For Seattle, this has not come without some painful lessons. In the past we built natural parks and pretty much stopped there. That is simply not possible with urban parks which have more to do with human behavior and economics than natural resources. Indeed, urban parks require two things to keep them successful — frequent maintenance and on-going programming.

We learned this lesson with both Westlake Park and Occidental Square. Over the years, both places were becoming social cesspools of drug use and dealing, aggressive panhandling and daytime encampments. Fewer and fewer people felt comfortable using them. They were places you quickly passed through rather than lingered in.

In the last year, however, mostly due to the contributions of companies and civic organizations, both places have been completely transformed. Tables and chairs are set out in the morning, and food trucks attract people from 11 a.m. to 2 p.m. People play ping-pong, take yoga classes, shop in occasional tent markets, and listen to music. Changing art is part of the picture. There are still people from the complete spectrum, including the homeless. But both public spaces are immensely more usable and welcoming.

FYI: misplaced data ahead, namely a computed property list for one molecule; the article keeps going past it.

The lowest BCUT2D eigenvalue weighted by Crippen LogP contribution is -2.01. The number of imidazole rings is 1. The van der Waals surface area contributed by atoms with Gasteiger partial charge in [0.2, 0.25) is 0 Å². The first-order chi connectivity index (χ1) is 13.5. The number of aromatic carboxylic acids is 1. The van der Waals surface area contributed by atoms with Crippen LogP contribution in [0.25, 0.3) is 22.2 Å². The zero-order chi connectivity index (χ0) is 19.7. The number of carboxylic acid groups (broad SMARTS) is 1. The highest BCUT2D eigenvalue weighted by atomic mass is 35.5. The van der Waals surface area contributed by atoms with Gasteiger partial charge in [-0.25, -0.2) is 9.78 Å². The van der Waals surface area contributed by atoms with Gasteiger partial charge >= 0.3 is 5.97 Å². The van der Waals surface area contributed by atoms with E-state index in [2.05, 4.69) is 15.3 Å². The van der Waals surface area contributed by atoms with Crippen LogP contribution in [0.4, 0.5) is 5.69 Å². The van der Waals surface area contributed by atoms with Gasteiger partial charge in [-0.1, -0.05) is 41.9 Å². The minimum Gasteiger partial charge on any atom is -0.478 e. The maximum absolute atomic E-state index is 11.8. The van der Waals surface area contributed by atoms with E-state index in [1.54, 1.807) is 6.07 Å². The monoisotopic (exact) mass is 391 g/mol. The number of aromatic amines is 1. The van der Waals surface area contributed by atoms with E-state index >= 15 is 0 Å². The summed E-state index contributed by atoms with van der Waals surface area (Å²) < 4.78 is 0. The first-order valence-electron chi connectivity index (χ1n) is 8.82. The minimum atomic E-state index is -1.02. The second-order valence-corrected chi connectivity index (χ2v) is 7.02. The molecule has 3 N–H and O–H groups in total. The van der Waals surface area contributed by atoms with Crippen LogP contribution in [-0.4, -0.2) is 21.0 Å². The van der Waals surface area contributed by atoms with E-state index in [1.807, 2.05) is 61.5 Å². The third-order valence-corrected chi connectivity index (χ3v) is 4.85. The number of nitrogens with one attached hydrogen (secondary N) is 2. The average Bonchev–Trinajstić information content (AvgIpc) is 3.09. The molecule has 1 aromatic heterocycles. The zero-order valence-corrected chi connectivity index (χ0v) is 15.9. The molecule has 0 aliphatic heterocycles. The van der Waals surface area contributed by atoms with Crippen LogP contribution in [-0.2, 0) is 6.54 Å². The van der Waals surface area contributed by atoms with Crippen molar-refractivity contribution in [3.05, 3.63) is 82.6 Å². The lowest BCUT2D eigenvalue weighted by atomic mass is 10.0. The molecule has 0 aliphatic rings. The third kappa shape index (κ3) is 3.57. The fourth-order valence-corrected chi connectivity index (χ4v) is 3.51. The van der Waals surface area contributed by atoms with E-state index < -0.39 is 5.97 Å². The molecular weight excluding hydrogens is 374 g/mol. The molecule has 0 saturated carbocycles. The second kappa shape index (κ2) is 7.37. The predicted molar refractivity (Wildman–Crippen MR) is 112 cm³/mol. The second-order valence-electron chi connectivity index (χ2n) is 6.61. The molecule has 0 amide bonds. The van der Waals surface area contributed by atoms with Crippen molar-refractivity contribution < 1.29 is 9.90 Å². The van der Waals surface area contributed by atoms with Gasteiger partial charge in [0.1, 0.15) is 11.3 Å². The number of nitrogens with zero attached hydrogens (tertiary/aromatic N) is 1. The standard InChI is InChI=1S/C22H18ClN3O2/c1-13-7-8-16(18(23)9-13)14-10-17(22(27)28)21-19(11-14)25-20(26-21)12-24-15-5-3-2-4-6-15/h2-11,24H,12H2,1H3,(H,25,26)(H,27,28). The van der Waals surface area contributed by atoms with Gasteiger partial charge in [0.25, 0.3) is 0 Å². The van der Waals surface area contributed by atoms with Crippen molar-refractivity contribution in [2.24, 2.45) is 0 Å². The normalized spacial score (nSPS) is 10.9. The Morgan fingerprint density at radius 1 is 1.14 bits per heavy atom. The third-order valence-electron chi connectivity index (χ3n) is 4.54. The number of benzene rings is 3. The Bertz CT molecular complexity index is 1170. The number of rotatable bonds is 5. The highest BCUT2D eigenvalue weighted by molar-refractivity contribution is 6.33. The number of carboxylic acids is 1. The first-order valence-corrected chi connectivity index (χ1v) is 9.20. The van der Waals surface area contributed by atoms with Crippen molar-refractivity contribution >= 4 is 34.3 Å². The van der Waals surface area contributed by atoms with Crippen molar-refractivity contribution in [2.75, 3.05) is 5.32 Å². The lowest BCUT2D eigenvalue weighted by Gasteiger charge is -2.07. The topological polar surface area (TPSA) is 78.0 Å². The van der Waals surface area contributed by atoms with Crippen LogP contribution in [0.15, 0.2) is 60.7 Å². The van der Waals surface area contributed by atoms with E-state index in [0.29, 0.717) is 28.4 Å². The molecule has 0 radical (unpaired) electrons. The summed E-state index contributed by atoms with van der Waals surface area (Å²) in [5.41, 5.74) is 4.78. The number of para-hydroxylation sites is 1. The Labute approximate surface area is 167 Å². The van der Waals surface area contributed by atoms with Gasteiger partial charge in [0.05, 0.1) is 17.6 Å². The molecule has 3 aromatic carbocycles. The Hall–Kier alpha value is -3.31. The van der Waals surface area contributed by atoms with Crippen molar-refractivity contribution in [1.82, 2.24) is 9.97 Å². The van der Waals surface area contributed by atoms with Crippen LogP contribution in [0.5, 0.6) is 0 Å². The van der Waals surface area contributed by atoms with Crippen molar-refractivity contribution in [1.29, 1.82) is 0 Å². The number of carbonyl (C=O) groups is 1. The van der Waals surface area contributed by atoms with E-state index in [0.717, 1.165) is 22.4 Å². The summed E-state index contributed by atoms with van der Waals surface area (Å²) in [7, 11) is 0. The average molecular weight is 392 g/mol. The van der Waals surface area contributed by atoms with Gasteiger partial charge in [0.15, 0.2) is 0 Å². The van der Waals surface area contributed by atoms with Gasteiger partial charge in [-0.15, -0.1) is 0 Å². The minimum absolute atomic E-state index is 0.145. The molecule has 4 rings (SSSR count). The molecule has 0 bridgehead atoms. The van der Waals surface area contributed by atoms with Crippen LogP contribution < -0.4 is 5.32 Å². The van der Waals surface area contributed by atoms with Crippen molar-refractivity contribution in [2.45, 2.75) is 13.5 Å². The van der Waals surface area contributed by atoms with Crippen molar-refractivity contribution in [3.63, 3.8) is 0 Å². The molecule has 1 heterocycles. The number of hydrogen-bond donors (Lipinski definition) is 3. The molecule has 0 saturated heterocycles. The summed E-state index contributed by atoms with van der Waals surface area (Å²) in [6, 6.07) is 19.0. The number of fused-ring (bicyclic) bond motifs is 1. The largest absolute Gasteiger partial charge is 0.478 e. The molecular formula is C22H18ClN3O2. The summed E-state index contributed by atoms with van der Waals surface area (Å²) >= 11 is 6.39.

The best part is that you can now see young children using these spaces, as more families with children live downtown.

The new 12th Avenue Square Park seems designed to work well from the start. As with many classic urban spaces, this is about horizontal surfaces. European spaces often provide a floor that is rich in texture and loaded with spots to sit, whether its ledges, steps, benches or portable chairs. The 12th Avenue space has a floor with a swirling design and disks that pop up to sit on.

It also has a second horizontal element, a circular ring of steel that is suspended by slender cables, forming a kind of ceiling. Designed by artist Ellen Sollod, this element offers much more than the often-seen string of lights, which designers can specific from a catalog without much more effort than clicking a mouse.

Sollod’s piece is, well, solid. Entitled Cloud Veil, the piece visually defies gravity by placing an arrestingly heavy object directly over our heads. It marks the place and contains it – Attention s’il vous plait! The shallow polished bowl shapes hovering inside the ring pick up ambient light and reflect it back, as if they were lighted themselves. The feeling is not unlike the scene in Close Encounters when the mothership descends close to the ground.